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Workplace sexual harassment training may do more harm than good

When men are found to have engaged in sexual harassment in Texas or elsewhere, workplaces are often motivated to institute sexual harassment training to prevent these kinds of incidents in the future. Sexual harassment can occur in just about any workplace environment, including universities and in the entertainment industry. According to new research, however, sexual harassment training might actually have the opposite effect on workers.

The new research suggests that, instead of helping men to avoid this type of conduct, the sexual harassment training might decrease a man's ability to perceive improper behavior and increase the likelihood that he will blame his victim/s. After completing the sexual harassment training, the gender biases of these men frequently ended up being reinforced. In other words, the training was recently found to activate gender stereotypes instead of successfully challenging them.

Researchers said one feeling among some men that may be confirmed during sexual harassment training is that women are duplicitous in seeking sexual attention while not wanting sexual harassment. Part of the reason that sexual harassment training may be ineffective is that it typically features unrealistic and cartoonish workplace harassment examples. More research might be necessary to determine what really works to prevent sexual harassment.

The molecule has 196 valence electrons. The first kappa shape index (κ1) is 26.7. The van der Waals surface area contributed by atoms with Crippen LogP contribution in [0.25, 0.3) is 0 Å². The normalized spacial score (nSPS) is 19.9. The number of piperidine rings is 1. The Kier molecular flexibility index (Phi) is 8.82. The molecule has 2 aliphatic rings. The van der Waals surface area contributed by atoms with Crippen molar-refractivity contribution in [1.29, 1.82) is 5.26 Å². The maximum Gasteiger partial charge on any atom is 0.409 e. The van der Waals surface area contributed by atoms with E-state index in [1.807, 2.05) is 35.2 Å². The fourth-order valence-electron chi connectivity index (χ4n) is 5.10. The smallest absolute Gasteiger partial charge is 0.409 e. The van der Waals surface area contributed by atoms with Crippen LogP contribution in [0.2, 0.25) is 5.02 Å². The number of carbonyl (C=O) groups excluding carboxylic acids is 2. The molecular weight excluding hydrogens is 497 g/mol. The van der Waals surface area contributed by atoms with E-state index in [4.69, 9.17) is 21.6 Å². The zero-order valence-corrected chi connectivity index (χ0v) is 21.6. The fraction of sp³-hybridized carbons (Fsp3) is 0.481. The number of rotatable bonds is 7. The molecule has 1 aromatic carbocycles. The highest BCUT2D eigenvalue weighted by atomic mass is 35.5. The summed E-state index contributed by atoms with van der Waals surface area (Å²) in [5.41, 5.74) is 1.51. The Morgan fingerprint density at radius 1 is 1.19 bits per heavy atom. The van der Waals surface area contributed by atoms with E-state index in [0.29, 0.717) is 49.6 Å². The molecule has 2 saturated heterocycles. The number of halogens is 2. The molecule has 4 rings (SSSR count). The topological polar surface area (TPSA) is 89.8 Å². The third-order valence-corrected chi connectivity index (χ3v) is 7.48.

If sexual harassment occurs in a Texas workplace, the employer may face civil claims for financial damages and other relief. Sexual harassment is a pernicious offense and can include such offensive conduct as having to succumb to a boss's sexual advances as a condition of employment. A victim of workplace sexual harassment has the right to file a claim against his or her employer, which may lead to the entry of a monetary judgment and/or other remedies ordered by the court, depending on the facts of the case.

Source: nymag.com, "Research Shows Anti-Sexual-Harassment Training Could Have Opposite Effect on Men", Dayna Evans, May 2, 2016

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